‘Firebird’ Goes Behind the Iron Curtain for a Steamy Cold War Romance

The cold war has never been so hot as in the steamy soldier story “Firebird,” an adaptation of “The Story of Roman,” a memoir by Russian actor and former Soviet soldier Sergey Fetisov. The forbidden romance drama was directed by Peeter Rebane and Tom Prior, who also stars as Sergey Serebrennikov.

The film begins at the Haapsalu Air Force Base in Soviet-occupied Estonia, in 1977, when paranoia runs high, and acceptance is as non-existent as the god the Party disavowed under Stalin. Joking about this is the first thing Sergey does to catch the attention of the KGB. But everyone else has already been keeping hungry eyes on the young private. 

Sergey’s conscription is almost over, and the air base’s commanding officer, Colonel Kuznetsov (Nicholas Woodeson), offers him a position if he stays. The colonel’s secretary Luisa (Diana Pozharskaya) sets her sights on a future with Sergey, but the newly arrived fighter pilot Lieutenant Roman Medveyev (Oleg Zagordnii) targets his privates. Article 121 of the Soviet criminal code, as cited by KGB officer Zverev (Margus Prangel), states consensual sex between men was a crime punishable by five years of hard labor. The love triangle at the center makes it even harder.

“Firebird” is not a subtle film. When the lovers sneak off the base for an undersea adventure in the Baltic, jet fighters fly buzz the waves at the end of their subversively submersed hand-job. The orgasmic fireworks climaxes in “Deep Throat” are subdued, comparatively. Roman’s model airplane is a Freudian delight. The melodrama is as heavy-handed as the softcore is muffled, but the romance comes across stiff. This is partially because most of the characters speak English with a Russian accent, burdening the film with a phony atmosphere, considering they are supposed to be speaking in their native tongue, and you don’t do that with an accent.

The film opens with a sequence of parallel foreshadowing, Sergey, fellow Russian soldier Volodja (Jake Thomas Henderson) and Luisa, have broken curfew for a midnight skinny dip in the Baltic Sea. Sergey and Luisa brush their hands on a rock, but go no further than a tease.

Pozharskaya is magnetic as the center of the ultimate trio, and Luisa should have had much more screen time, and a deeper exploration. She is the element which sets “Firebird” apart from similarly themed films. She lays out her emotional promise as a widow, confronting and protecting, regretting and condemning. Pozharskaya’s eyes tear at personal betrayal, not societal regimentation, highlighting what Luisa could have brought.

The story of the clandestine courtship is shown through a honeyed filter and candlelit civility as the romance unfolds in the shadows. The colonel assigns the existing serviceman as the lieutenant’s driver as an additional last-minute duty. Sergey, a photographer for the military journal, initially bonds with Roman over a shared passion for the art of photography, and the covert thrills the camera presents for openly scoping out men. Beautifully photographed, the film fetishizes the melodrama, matching color schemes to dramatic themes. Weather also colors the emotional palette, when it rains, it pours on everyone, and when it snows, it snows alone.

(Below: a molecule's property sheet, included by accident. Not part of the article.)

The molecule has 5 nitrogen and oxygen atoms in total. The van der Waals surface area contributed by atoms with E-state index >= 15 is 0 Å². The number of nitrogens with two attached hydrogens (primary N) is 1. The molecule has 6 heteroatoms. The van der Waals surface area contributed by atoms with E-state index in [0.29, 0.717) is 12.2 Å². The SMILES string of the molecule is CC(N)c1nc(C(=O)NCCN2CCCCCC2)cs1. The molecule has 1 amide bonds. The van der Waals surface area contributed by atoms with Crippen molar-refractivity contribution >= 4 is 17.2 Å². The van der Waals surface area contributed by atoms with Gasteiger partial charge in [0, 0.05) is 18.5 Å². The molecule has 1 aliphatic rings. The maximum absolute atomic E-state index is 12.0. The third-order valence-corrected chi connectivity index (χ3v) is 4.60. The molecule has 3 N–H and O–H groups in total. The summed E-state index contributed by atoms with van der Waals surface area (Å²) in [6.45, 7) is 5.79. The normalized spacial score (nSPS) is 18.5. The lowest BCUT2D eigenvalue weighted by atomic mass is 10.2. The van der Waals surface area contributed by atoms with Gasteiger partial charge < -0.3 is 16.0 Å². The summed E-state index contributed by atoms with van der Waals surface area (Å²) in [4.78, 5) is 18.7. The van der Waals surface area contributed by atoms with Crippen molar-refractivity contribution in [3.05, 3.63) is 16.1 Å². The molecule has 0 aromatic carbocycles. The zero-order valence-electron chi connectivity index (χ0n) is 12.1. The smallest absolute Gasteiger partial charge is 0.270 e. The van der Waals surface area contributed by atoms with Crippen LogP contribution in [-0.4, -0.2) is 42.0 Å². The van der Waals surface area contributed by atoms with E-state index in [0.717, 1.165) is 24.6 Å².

Sergey, who is planning on moving to Moscow to become an actor after his conscription ends, confesses he’s never seen a “real ballet.” Roman takes him to a rehearsal performance of Stravinsky’s “Firebird,” which ultimately sparks the investigation. Sergey is eager to leave military life behind. Roman is a devoted officer, with a heavy payload. His mission is keeping the Soviet airspace safe from missile-equipped MiG fighter jets, and nuclear-warhead ready B52 bombers of the NATO fleet. Roman ultimately scares himself with his own recklessness because he is actually more in love with duty.

Sergey’s life as an actor after the service may not be as fun as the classes on HBO’s “Barry,” but his reading of “to be or not to be” is an education on the placement of accents on the spoken word. The debate over “Romeo and Juliet” emphasizes how art is truth, but to be true to thine own self, truth is something you have to keep to yourself.

The period detail is visually impressive, catching the drab utility of Moscow apartments, and attractive Estonian locations. Attention to the era’s attitudes is limited to self-conscious one-note hyper-masculine archetypes and old-fashioned uniform fetishes. The delicate dance of forbidden love in an oppressive authoritarian regime breaks no other rules. The boy-meets-boy romance is played straight. 

The queer community in Mother Russia is still shrouded by an Iron Curtain. The closing titles explain that article 121 was annulled in 1993, but notes news against “homosexual propaganda” were imposed in 2013. “Firebird” calls for compassion but presumes a losing battle. 

Firebird” releases April 29 in select theaters.